German Chancellor Scholz calls for the integration of Ukraine, Georgia into EU

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German Chancellor Olaf Scholz has pledged emphatic backing for Ukraine and other hopefuls to join the European Union, underlining however that enlarging the bloc to "30 or 36" would require reforms.

Speaking on Monday, Scholz said he was "committed to" having the six nations of the western Balkans, Moldova, Georgia and Ukraine accede to the EU.

However, according to Scholz, as the bloc widened, each member's veto right would have to go with a transition to a "majority voting" system so as not to hamper EU decision-making.

Russia's invasion of Ukraine has already put the system of unanimity to the test, at a time when swift action is all the more necessary.

"Let's seek compromises together. I could imagine for example, starting with majority voting in areas in which it is particularly important that we speak with one voice – in sanctions policy for example, or on issues relating to human rights," he said.

Scholz added that member states are not faced with only two options of voting yes or no, but can also adopt "constructive abstention".

The EU agreed candidacy status for Ukraine and Moldova in June, while Albania and North Macedonia in July joined Balkan neighbours Serbia and Montenegro in formal negotiations for membership with Brussels.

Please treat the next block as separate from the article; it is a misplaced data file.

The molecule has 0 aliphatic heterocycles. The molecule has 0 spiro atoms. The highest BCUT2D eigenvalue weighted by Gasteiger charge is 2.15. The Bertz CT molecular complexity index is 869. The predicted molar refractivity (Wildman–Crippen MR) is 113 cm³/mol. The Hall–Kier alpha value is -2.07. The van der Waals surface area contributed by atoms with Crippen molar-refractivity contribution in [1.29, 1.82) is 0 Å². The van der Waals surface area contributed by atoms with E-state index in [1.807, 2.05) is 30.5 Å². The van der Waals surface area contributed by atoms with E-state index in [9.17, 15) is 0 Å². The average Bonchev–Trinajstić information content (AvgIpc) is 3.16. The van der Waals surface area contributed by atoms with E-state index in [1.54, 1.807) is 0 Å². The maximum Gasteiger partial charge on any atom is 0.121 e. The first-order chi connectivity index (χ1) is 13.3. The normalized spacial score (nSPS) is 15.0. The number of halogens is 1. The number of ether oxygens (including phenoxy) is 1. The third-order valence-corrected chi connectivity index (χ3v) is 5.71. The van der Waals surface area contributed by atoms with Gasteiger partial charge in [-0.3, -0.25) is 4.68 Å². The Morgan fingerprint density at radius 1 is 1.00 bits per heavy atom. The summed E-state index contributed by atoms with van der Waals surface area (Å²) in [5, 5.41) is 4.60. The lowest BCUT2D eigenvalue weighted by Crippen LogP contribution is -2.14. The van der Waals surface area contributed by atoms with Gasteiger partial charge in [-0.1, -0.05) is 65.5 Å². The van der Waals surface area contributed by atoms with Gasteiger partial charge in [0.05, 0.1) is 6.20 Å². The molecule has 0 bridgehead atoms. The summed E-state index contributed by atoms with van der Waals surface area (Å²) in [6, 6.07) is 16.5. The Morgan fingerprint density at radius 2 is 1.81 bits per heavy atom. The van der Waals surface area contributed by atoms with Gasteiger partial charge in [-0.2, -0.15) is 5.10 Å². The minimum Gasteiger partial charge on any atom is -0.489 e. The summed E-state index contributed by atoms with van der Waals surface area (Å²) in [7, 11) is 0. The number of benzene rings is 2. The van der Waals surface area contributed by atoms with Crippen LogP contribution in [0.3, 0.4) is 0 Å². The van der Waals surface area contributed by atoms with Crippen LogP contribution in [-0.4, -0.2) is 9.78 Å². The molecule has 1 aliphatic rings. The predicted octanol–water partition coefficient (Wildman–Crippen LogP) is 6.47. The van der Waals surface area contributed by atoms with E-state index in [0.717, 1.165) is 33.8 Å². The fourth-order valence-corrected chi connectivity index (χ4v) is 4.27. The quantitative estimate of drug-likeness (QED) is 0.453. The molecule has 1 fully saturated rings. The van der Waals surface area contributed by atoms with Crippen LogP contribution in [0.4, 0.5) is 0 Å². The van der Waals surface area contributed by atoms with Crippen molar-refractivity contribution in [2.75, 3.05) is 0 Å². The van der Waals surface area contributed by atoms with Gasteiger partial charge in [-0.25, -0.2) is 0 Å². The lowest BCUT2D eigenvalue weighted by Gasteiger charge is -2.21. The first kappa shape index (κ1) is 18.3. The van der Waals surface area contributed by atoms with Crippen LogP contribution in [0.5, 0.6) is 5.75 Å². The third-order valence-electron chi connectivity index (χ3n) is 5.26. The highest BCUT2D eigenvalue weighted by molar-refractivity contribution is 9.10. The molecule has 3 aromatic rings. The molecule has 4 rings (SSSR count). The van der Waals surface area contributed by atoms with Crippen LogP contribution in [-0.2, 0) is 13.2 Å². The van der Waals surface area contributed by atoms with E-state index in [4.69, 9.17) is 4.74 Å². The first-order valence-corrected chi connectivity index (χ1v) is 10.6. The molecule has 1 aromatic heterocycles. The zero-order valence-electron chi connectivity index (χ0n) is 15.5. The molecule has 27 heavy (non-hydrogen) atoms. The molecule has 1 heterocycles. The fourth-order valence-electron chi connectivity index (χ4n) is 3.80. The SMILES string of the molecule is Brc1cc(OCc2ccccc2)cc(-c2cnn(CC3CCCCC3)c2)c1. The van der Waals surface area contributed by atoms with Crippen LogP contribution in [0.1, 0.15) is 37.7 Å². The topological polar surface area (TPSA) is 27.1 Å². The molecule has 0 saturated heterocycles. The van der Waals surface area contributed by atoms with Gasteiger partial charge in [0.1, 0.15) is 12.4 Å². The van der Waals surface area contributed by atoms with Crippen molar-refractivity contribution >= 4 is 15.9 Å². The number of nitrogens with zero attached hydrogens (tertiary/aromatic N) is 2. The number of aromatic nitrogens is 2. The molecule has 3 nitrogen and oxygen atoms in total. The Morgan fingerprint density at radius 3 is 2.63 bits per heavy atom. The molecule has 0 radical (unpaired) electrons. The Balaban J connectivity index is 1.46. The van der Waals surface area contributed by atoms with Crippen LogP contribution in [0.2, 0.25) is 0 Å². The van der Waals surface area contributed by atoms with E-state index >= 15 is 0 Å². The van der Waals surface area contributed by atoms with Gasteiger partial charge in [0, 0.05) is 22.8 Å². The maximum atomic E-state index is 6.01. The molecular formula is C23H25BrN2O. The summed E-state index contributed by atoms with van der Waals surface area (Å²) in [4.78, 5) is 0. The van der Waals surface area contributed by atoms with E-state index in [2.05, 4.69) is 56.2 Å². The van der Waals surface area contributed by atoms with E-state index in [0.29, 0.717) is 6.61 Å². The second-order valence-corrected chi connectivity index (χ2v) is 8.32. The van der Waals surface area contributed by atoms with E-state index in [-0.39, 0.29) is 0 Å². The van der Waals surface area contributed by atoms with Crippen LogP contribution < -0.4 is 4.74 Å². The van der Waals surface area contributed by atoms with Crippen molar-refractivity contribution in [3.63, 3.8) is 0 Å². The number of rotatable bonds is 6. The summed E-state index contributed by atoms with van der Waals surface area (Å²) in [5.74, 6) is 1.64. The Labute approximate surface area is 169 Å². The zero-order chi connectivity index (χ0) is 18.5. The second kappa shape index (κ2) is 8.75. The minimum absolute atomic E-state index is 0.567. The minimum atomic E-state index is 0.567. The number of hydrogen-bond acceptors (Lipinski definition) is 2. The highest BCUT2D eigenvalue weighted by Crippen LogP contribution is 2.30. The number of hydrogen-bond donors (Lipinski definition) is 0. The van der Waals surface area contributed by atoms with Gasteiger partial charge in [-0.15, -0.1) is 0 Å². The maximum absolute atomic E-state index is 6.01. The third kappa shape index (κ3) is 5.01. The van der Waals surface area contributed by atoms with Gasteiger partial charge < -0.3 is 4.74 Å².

But the road to accession was expected to be long, and in the meantime, Scholz said the European hopefuls should be included in a new political forum, as suggested by French President Emmanuel Macron "to discuss key issues that affect our continent as a whole".

'Coordinated growth'

In the speech on his vision for the bloc at Charles University in Prague, Scholz also underlined that the Ukraine war has laid bare the "uncoordinated shrinkage of European armed forces and defence budgets" which has to be rectified with "coordinated growth".

This means greater cooperation between European businesses on armaments projects, joint manufacturing and procurement.

Germany will be ramping up "very significantly" on its air defence system, and also design it in a way that it could also be a shield for European neighbours from the Baltics to Scandinavia.

While that will be a long-term project, Berlin was already coordinating with the Netherlands on a "division of labour" on arming Ukraine, said Scholz as he urged other allies to join in the initiative.

(with newswires)